Since October 2016, Friends of the Tug Fork River has been a friendly group for folks who love spending time on the Tug Fork River to gather and share their passion for the local nature. They have hosted clean-ups, shared information and tips, and provided an irreplaceable resource to folks in the area in the time since Pete Runyon started this group. Now, things are changing– but fear not! These changes will only improve this group’s ability to gather and serve the community.
Expanding Their Work
Friends of the Tug Fork has acquired nonprofit status, expanding from their founding status as a Facebook group. This change will allow them to “expand efforts to the entire length of our river and its complete watershed,” says John Burchett, a member of the group.
They were able to achieve this goal through the help of Varney Tax Services in Belfry Kentucky and the Williamson Health and Wellness Center in Williamson, West Virginia, who donated professional services and money, respectively, to help the group achieve their goal of nonprofit status.
They currently have a 10-member board of directors, including people from throughout McDowell and Mingo Counties in West Virginia, and Pike and Martin Counties in Kentucky. From here, they plan to expand into Wayne County, West Virginia and Lawrence County, Kentucky.
This change will offer a variety of new opportunities for the group. “Being a nonprofit makes us eligible to receive grant funding,” John says. “There are a lot of grant opportunities that can help us achieve our goals, which we can now apply for.”
The most important change, of course, is that this change will allow them to complete the kind of projects that are most important to them. “Completing projects requires funding,” John says. “Now we can start to fundraise and apply for grants. This is a long process, and it might be a couple of years to start seeing some of the results, but we have a strong, diverse, and well-balanced board of directors that will lead us through.”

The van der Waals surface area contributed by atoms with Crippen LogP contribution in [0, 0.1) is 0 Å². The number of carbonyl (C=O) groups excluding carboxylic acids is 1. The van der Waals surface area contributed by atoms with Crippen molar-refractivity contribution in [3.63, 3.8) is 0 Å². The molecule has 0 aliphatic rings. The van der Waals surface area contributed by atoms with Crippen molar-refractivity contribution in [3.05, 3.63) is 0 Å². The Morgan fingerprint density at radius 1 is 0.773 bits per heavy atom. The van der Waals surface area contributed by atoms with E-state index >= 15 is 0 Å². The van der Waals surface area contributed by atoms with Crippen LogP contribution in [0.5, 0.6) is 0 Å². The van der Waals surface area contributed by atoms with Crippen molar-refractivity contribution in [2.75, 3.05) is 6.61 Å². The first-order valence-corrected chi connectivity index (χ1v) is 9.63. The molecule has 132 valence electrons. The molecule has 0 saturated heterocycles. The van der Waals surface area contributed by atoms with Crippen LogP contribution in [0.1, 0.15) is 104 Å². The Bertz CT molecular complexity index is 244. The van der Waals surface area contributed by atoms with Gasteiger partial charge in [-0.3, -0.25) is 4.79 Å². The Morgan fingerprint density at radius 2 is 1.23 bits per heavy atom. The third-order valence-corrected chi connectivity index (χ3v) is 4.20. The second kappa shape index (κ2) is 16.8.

There is no shortage of projects to accomplish for this group. Among these projects are improvements to the river, planning for a Tug Fork Water Trail in McDowell County, and the beginnings of a two-state stream monitoring program in the tributary streams of the Tug Fork River.
They will also be able to continue work on their tire recovery project, a project that has already recovered more than 5,000 tires from the Williamson area of the Tug Fork River over the course of the past three years. They will also be expanding this program into the Matewan and Kermit areas, and have pushed to create a drop-off spot in the parking lot of the Williamson water treatment plant parking lot for tires to be disposed of, keeping them out of waterways.
The environmental agencies from both the West Virginian and Kentucky state governments have also come together to help Friends of the Tug Fork River keep their eyes on water quality in the river. “The long term results of this project will, hopefully, lead to funding for sewage treatment and septic systems that will reduce the flow of untreated wastewater into the river.”
If you would like to get involved with Friends of the Tug Fork River, or even just keep up with the many exciting developments sure to come in the next few years, check out the Friends of the Tug Fork River Nonprofit Facebook page.